WINDHOEK - Namibians raked up a N$219 million debt bill in June, bringing the total of money borrowed by individuals over the last 12 month to N$3.6 billion.
Nearly N$3 billion is in mortgage advances, while instalment sales are valued at N$1.1 billion. Other loans and advances are N$619 million and overdrafts reflect N$1 million repayment.
The figures are compiled from the latest monthly statistics on money and banking of the Bank of Namibia. According to the Bank of Namibia N$499 million in credit was extended to the private sector in June 2012, a 1.1 percent month on month increase, with total credit outstanding at N$47.8 billion.
Annual growth in private sector credit extension slowed to 12.3 percent from 12.9 percent in May and 13.6 percent in April.
Of the N$499 million in debt issued in June, N$315 million was extended to the corporate sector, N$219 million to individuals, while the non-resident private sector contracted a N$35 million debt during the month and as a result individuals’ portion of total credit outstanding declined to 62.9 percent.
Mortgage advances and overdrafts were the most prominent during the month, increasing N$273 million and N$187 million, respectively. Other loans and advances declined N$122 million in June.
Of the N$5.2 billion in credit extended to the Namibian private sector in the last 12 months, N$1.6 billion went to the corporate sector.
Annual growth in corporate credit slowed to 10.3 percent in June from 12.2 percent in May and 13.6 percent in April.
On the other hand growth in credit extended to individuals remained fairly stable at the 13.4 percent level. All categories, except for the instalment category, showed an ease in the annual growth rate for the third consecutive month, with mortgage advances dipping to 13.6 percent from 14 percent and 15.5 percent, other loans and advances easing to 12.4 percent from 13.9 percent and 18.3 percent and overdrafts being unchanged compared to 12 months ago. Annual growth in instalment sales remained at the 18 percent level.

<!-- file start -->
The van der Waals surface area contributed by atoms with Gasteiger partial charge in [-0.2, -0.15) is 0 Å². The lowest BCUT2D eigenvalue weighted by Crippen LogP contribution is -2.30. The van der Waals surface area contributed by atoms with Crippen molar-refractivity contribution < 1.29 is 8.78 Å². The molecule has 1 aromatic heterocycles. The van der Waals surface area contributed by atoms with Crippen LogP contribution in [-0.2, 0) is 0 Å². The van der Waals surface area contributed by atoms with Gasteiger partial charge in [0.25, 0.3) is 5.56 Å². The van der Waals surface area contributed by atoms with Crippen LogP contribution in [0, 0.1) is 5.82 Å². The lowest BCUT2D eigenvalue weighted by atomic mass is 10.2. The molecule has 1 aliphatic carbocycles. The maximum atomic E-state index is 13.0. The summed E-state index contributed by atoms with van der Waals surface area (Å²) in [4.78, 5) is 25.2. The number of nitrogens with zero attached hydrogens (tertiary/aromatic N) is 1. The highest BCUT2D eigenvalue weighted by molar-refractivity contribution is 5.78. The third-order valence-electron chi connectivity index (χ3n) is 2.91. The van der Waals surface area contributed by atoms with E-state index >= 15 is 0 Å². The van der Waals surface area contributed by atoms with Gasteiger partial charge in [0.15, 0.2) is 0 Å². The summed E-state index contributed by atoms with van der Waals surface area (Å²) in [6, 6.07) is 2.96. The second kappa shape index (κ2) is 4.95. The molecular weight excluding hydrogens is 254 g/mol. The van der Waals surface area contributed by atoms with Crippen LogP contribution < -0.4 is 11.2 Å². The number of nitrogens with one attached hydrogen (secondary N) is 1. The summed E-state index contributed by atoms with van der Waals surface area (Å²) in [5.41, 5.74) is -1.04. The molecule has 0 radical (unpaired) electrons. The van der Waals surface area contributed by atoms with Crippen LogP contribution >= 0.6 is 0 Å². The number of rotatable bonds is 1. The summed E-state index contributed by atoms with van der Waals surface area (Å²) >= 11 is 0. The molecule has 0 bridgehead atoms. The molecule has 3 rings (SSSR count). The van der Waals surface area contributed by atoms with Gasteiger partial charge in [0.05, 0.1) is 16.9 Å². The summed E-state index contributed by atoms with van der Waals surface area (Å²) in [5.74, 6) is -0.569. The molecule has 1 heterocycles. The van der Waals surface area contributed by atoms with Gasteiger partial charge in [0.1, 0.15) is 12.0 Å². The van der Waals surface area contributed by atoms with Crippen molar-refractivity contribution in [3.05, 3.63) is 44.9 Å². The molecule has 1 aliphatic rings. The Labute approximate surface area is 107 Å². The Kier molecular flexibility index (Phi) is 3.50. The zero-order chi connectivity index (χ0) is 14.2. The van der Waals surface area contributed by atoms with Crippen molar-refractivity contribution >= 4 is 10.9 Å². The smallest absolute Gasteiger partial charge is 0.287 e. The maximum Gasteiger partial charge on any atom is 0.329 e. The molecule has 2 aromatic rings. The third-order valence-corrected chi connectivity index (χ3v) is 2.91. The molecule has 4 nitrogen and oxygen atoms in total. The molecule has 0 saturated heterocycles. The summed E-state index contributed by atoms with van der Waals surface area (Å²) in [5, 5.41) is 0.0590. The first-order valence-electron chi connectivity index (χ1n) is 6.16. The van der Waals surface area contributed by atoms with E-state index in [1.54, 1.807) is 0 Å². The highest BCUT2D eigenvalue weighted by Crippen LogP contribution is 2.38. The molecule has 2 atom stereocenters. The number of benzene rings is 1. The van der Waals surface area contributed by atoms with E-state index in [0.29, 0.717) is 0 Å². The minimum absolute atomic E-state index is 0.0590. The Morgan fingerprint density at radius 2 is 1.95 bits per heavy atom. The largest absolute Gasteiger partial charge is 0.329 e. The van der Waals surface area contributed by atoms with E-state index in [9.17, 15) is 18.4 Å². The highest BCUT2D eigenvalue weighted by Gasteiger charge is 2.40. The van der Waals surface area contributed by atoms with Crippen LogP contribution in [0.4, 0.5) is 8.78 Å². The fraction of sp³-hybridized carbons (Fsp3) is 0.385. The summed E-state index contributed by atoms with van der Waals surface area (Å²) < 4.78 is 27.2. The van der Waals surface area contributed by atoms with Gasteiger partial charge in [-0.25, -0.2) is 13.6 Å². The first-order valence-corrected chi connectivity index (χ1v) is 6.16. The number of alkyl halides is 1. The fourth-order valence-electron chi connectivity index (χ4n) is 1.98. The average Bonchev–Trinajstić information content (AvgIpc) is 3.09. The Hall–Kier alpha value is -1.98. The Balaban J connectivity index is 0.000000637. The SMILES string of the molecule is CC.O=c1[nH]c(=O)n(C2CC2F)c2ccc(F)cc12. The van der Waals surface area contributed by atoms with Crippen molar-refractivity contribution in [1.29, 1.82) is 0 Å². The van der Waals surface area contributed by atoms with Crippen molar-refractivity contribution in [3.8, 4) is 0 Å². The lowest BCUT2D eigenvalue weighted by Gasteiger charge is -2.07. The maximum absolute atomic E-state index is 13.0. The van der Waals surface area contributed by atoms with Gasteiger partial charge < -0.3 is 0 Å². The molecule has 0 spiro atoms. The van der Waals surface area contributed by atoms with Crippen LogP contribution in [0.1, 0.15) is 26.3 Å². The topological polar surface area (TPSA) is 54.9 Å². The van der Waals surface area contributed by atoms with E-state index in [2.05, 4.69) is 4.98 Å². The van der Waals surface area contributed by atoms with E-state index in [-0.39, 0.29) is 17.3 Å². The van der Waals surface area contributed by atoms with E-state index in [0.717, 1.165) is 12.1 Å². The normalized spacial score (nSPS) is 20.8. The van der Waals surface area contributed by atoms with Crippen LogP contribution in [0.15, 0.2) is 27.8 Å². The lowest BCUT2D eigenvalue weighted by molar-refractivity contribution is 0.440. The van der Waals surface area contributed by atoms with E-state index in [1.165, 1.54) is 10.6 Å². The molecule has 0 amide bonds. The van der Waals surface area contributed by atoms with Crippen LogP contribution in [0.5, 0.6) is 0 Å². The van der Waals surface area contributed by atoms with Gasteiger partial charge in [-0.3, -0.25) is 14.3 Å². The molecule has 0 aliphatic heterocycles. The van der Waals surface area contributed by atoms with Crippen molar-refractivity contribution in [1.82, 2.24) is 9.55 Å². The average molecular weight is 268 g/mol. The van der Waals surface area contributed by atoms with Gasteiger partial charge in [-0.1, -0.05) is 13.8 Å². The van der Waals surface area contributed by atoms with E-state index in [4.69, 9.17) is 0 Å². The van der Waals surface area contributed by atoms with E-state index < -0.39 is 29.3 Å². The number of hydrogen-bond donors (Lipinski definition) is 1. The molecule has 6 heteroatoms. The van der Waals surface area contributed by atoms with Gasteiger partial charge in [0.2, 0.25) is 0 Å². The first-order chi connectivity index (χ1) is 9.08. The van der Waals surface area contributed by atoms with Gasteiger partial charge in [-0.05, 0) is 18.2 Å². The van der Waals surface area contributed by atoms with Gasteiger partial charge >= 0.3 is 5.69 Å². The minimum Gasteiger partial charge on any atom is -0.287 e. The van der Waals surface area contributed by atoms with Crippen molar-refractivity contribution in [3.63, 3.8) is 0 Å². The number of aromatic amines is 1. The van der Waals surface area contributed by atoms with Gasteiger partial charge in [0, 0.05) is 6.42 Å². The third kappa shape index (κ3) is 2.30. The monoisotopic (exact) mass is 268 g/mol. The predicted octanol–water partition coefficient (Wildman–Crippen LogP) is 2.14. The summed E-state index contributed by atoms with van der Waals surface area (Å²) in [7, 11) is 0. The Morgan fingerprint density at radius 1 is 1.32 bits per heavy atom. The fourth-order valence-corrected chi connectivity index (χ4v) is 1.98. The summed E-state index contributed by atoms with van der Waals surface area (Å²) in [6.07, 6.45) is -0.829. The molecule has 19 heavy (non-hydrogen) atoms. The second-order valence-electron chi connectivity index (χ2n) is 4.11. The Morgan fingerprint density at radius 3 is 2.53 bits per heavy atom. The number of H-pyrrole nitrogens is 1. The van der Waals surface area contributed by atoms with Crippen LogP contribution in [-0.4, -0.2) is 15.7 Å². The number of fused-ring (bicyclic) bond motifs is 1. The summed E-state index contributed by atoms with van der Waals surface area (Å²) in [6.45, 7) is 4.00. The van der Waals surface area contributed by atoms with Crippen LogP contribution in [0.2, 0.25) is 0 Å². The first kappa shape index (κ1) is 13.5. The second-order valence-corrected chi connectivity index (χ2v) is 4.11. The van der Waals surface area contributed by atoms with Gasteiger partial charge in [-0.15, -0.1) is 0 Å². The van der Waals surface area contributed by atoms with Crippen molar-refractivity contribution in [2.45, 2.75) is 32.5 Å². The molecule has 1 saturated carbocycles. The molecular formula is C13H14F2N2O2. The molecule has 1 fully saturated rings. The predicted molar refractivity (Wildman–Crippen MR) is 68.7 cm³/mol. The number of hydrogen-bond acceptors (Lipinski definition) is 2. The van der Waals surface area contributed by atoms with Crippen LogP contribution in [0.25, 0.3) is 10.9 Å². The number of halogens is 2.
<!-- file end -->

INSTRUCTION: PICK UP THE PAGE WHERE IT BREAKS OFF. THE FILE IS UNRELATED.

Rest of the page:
Namibia’s foreign reserves increased by N$485 million to N$14.4 billion and are 31.2 percent higher year on year, with the increase attributed to government inflows.
The government’s cash balance remained fairly stable during the month, increasing by N$57.9 million to N$6.7 billion, 37.5 percent higher than a year ago.
Total domestic debt for Namibia increased slightly to N$17.53 billion in June from N$17.38 million in May.
The annual growth rate decelerated significantly from 45.6 percent in May to 38.9 percent in June with the high base starting to take effect. Of the total debt, 46 percent was longer than 12 months, while 54 percent was shorter-term debt.
The ratio of domestic government debt to GDP increased slightly in June to 17.7 percent from 17.6 percent before.